Eagle Legends and Lore
When The Babe Taught the Teachers a Lesson
There’s not a baseball fan in the world who hasn’t heard of “The Great Bambino,” George Herman “Babe” Ruth. But you might be surprised to know he once traveled to Savannah to give the Teachers of South Georgia Teachers College quite a lesson.
A baseball legend, Ruth made his mark in the sport’s history at every level he played, starting with the Baltimore Orioles farm team and moving up to the major leagues with the Boston Red Sox in 1914. He quickly became a superstar. In his first World Series in 1918, Ruth pitched 29 2/3 consecutive scoreless innings, a record that stood for nearly 30 years.
When he was traded to the New York Yankees in 1920, Ruth solidified his reputation as the “Sultan of Swat” with 54 home runs in a single season. When the Yankees built Yankee Stadium in 1923, itwas dubbed “The House that Ruth Built,”and drew more than a million fans that year.
By his last year with the Yankees in 1934, Ruth had seven championship rings — three with the Boston Red Sox and four with the Yankees.
Even after his prime, Ruth remained a beloved figure in baseball. In 1935, when the “Babe” was nearly 40 years old, he signed with the Boston Braves — the National League’s worst team at the time — as manager and player.
On April 11, 1935, Ruth arranged an exhibition game at Grayson Stadium in Savannah and played against a team
of faculty, staff and students from
Georgia Southern, then South Georgia Teachers College.
Grayson Stadium was a renowned park at the time, and the perfect place for an exhibition game. Savannah hosted several baseball greats, including Ty Cobb (who began his career with the Augusta Tourists in 1904), Shoeless Joe Jackson (who played for the Savannah minor league team in 1909) and later Mickey Mantle (who played an exhibition game there in 1959). The stadium was also a temporary home to the 1932 Boston Red Sox training camp.
Fans from Georgia and South Carolina flocked to the stadium to see the “Great Bambino” in action, paying 50 cents for regular seats and $1 for reserved seating.
The Teachers held their own in the first two innings, which went scoreless. In the third inning of the game, however, the “Sultan of Swat” came up to bat and hit a home run over the centerfield fence, scoring four runs for the Braves. By the end of the third inning, the Braves had 11 runs, while the Teachers had none.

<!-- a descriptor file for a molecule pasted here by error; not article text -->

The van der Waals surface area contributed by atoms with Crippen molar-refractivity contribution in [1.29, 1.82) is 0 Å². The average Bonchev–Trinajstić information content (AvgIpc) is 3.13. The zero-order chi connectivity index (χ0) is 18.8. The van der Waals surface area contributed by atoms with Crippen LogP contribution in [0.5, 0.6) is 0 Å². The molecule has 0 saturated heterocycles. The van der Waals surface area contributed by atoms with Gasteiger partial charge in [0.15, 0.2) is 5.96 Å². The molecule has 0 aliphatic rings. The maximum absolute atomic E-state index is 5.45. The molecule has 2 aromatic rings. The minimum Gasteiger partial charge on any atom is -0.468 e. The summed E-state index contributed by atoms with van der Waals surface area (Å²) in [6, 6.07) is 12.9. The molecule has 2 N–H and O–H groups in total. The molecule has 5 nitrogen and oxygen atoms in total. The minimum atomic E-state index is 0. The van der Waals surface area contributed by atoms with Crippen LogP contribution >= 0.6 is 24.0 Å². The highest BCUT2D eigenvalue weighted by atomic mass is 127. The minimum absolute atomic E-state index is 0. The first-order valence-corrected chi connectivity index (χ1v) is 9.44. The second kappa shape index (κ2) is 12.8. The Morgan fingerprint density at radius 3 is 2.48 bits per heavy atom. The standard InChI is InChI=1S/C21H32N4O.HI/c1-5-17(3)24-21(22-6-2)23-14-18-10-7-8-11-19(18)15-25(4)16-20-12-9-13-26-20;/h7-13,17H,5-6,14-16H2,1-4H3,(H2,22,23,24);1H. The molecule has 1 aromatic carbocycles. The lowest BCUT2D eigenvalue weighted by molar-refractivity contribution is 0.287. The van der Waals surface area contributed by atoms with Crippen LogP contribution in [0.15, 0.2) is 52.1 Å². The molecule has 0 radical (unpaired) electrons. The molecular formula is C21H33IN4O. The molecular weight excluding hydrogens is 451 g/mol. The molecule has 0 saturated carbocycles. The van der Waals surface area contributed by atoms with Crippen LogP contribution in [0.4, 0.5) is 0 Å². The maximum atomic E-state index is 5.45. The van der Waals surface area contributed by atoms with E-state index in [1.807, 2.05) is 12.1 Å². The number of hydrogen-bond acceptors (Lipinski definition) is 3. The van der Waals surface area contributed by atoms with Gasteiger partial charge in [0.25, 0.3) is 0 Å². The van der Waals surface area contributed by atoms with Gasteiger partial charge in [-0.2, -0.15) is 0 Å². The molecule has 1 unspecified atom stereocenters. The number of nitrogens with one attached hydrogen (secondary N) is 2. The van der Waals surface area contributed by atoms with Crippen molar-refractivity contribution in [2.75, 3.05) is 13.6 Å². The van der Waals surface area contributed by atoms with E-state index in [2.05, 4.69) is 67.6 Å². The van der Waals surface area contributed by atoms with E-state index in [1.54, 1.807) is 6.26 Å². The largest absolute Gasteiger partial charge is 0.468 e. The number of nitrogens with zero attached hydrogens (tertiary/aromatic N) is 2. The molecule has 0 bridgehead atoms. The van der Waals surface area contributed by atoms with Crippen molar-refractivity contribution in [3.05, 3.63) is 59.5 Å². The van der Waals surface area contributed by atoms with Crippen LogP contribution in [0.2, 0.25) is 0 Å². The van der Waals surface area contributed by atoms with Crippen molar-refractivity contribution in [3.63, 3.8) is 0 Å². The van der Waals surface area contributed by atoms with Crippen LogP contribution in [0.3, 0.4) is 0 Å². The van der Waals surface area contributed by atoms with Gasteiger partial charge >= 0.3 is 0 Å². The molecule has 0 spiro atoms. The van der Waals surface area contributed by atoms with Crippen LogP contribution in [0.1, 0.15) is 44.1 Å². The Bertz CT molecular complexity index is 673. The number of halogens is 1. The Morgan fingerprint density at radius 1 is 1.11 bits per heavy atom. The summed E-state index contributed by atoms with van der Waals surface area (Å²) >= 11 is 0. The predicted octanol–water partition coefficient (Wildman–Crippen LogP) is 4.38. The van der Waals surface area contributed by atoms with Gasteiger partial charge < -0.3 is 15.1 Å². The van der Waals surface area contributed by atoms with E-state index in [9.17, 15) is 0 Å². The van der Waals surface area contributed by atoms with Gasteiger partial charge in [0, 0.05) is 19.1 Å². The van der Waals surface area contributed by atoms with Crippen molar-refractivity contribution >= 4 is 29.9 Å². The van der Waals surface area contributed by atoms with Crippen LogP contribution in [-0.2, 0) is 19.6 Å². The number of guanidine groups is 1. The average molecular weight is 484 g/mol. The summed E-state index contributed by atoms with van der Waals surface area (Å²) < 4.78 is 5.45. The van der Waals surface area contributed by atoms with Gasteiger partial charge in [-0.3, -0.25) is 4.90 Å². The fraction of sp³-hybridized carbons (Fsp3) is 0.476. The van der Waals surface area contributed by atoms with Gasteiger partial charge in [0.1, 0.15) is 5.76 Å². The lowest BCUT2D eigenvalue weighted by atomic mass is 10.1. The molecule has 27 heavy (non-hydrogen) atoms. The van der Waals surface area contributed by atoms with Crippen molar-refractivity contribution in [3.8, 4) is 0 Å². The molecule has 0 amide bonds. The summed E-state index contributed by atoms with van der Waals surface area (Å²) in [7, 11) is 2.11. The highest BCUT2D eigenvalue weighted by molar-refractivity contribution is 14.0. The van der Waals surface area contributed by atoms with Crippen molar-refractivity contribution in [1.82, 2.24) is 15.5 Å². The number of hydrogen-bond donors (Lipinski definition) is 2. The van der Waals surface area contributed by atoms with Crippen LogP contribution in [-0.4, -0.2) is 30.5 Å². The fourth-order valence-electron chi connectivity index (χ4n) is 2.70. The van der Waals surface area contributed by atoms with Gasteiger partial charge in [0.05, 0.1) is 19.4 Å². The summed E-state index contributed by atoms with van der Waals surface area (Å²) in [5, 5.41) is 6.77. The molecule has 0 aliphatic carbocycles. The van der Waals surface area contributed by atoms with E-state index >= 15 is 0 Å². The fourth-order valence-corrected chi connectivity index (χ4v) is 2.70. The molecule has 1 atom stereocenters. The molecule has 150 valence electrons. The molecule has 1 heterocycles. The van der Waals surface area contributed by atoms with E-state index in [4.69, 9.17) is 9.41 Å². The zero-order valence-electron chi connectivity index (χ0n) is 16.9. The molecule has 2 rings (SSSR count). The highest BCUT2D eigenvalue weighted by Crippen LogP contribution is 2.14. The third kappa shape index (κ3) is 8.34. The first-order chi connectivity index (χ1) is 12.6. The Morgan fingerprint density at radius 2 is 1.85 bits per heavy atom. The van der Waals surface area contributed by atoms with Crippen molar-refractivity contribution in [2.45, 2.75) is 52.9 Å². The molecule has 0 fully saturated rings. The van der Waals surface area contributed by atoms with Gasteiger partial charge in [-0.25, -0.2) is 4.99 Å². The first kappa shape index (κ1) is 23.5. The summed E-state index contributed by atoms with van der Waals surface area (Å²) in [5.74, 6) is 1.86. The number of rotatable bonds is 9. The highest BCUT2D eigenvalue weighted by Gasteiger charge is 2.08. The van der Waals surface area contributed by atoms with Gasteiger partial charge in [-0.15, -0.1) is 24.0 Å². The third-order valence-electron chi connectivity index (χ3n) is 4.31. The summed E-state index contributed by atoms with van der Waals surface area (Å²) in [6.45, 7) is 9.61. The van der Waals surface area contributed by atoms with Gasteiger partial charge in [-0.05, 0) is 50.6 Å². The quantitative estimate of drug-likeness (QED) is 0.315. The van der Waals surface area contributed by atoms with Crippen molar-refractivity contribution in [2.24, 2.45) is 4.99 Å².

Despite the Teachers’ best efforts, the Braves dominated the game, ending with a score of 15-1. Satisfied with his efforts by the sixth inning, the Babe got dressed and left the dugout, meeting a gaggle of eager fans looking for autographs and photos. The majority of the audience left soon after.
The game was called due to darkness at the top of the seventh inning, but the Teachers had sufficiently learned their lesson by then.
The Boston Braves went on to a horrible season in 1935, finishing the year 35-115 and in financial straits. In 1953, the Braves moved to Milwaukee, and then in 1966, they moved to their current home today — Atlanta.
— Doy Cave
An Admirable, Independent Woman
Hester Walton Newton, namesake of the Newton Building on the Statesboro Campus, was a history and science professor for years at Georgia Southern. But did you know that she was also a professional lyricist?
Born in 1883, Newton, a historian who lived through two World Wars, joined the faculty in 1928 when Georgia Southern University was Georgia Normal School. Before becoming a professor, Newton gave writing popular music lyrics a try. Known at the time as Hessie, she wrote the words to fellow Oliver, Georgia, native Walton Jarrell’s music for the patriotic tune “Old Glory Our Shield,” as a recruiting tool and rallying cry for soldiers that left for battle at the beginning of World War I.
This was the golden age of sheet music. Initially, sheet music was the primary means of circulating songs. Before records were widely distributed, sheet music was the way that popular songs got into people’s hands. Many households were filled with music as family members and guests gathered round the increasingly fashionable piano to sing popular sheet music titles. In the early 1900s, the pianos used in American homes increased more than five times as fast as the population.
Newton and Jarrell’s composition was dedicated to two brothers, Elliot R. and Victor B. Newton, both service members headed into battle. The piece was “Dedicated to every man who swears the flag to follow till the Huns’ mad fight shall end,” which was written on the title page of the sheet music.
Newton was also infamous as one of the professors who was purged from the college for her loyalty to President Marvin Pittman, who was fired by Georgia’s segregationist governor Eugene Talmadge for championing integration. The impact of Talmadge’s actions made front page news nationally and resulted in the loss of accreditation by the Southern Association of Colleges and Secondary Schools for all white colleges in Georgia.
The loss of accreditation resulted in statewide protests against Talmadge.
Pittman reclaimed his position 18 months later when Talmadge lost reelection and Newton rejoined him at what was then known as Georgia Teachers College.
Besides teaching a variety of courses throughout her tenure, Newton was dorm director in Anderson Hall, Lewis Hall and the Health Cottage. The suggestion to name the academic building for the history professor came from former social science division chair Dr. Jack Averitt, who described her as an “admirable, independent woman.”
Newton retired after the 1952-53 school year and died in 1968. Her framed photograph resides in the Newton Building, and one of the original copies of “Old Glory Our Shield” resides in the Library of Congress. — Liz Walker